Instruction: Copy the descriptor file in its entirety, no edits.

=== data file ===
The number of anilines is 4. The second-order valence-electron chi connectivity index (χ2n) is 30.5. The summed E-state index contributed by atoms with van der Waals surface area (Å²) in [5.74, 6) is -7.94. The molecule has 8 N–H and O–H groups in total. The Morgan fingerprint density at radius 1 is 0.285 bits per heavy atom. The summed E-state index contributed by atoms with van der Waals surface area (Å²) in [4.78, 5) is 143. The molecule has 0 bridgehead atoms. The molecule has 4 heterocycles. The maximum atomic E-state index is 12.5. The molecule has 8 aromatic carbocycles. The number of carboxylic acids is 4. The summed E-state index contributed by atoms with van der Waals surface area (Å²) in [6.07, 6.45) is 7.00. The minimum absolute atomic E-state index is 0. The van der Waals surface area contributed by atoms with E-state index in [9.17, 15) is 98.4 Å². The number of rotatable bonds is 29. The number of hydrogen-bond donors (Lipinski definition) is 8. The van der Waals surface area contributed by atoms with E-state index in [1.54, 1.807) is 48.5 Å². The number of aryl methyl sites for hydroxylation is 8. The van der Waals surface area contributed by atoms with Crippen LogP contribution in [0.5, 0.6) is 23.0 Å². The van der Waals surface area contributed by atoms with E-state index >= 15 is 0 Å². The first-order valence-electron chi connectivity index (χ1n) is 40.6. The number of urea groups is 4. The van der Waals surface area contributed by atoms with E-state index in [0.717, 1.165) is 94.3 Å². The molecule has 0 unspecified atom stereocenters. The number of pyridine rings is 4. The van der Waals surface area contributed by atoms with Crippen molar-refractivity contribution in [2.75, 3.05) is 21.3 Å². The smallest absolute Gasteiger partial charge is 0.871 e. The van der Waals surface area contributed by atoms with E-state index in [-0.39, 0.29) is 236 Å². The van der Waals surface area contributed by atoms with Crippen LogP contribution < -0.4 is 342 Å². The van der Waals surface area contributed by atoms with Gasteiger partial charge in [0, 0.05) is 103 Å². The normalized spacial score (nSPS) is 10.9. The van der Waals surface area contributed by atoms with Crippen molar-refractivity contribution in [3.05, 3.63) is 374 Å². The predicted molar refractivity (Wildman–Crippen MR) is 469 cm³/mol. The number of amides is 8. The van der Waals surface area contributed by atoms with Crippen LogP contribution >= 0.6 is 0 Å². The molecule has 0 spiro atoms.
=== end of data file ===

The number of anilines is 4. The second-order valence-electron chi connectivity index (χ2n) is 30.5. The summed E-state index contributed by atoms with van der Waals surface area (Å²) in [5.74, 6) is -7.94. The molecule has 8 N–H and O–H groups in total. The Morgan fingerprint density at radius 1 is 0.285 bits per heavy atom. The summed E-state index contributed by atoms with van der Waals surface area (Å²) in [4.78, 5) is 143. The molecule has 0 bridgehead atoms. The molecule has 4 heterocycles. The maximum atomic E-state index is 12.5. The molecule has 8 aromatic carbocycles. The number of carboxylic acids is 4. The summed E-state index contributed by atoms with van der Waals surface area (Å²) in [6.07, 6.45) is 7.00. The minimum absolute atomic E-state index is 0. The van der Waals surface area contributed by atoms with E-state index in [9.17, 15) is 98.4 Å². The number of rotatable bonds is 29. The number of hydrogen-bond donors (Lipinski definition) is 8. The van der Waals surface area contributed by atoms with E-state index in [1.54, 1.807) is 48.5 Å². The number of aryl methyl sites for hydroxylation is 8. The van der Waals surface area contributed by atoms with Crippen LogP contribution in [0.5, 0.6) is 23.0 Å². The van der Waals surface area contributed by atoms with E-state index >= 15 is 0 Å². The first-order valence-electron chi connectivity index (χ1n) is 40.6. The number of urea groups is 4. The van der Waals surface area contributed by atoms with E-state index in [0.717, 1.165) is 94.3 Å². The molecule has 0 unspecified atom stereocenters. The number of pyridine rings is 4. The van der Waals surface area contributed by atoms with Crippen molar-refractivity contribution in [2.75, 3.05) is 21.3 Å². The smallest absolute Gasteiger partial charge is 0.871 e. The van der Waals surface area contributed by atoms with E-state index in [-0.39, 0.29) is 236 Å². The van der Waals surface area contributed by atoms with Crippen LogP contribution < -0.4 is 342 Å². The van der Waals surface area contributed by atoms with Gasteiger partial charge in [0, 0.05) is 103 Å². The normalized spacial score (nSPS) is 10.9. The van der Waals surface area contributed by atoms with Crippen molar-refractivity contribution in [3.05, 3.63) is 374 Å². The predicted molar refractivity (Wildman–Crippen MR) is 469 cm³/mol. The number of amides is 8. The van der Waals surface area contributed by atoms with Crippen LogP contribution >= 0.6 is 0 Å². The molecule has 0 spiro atoms.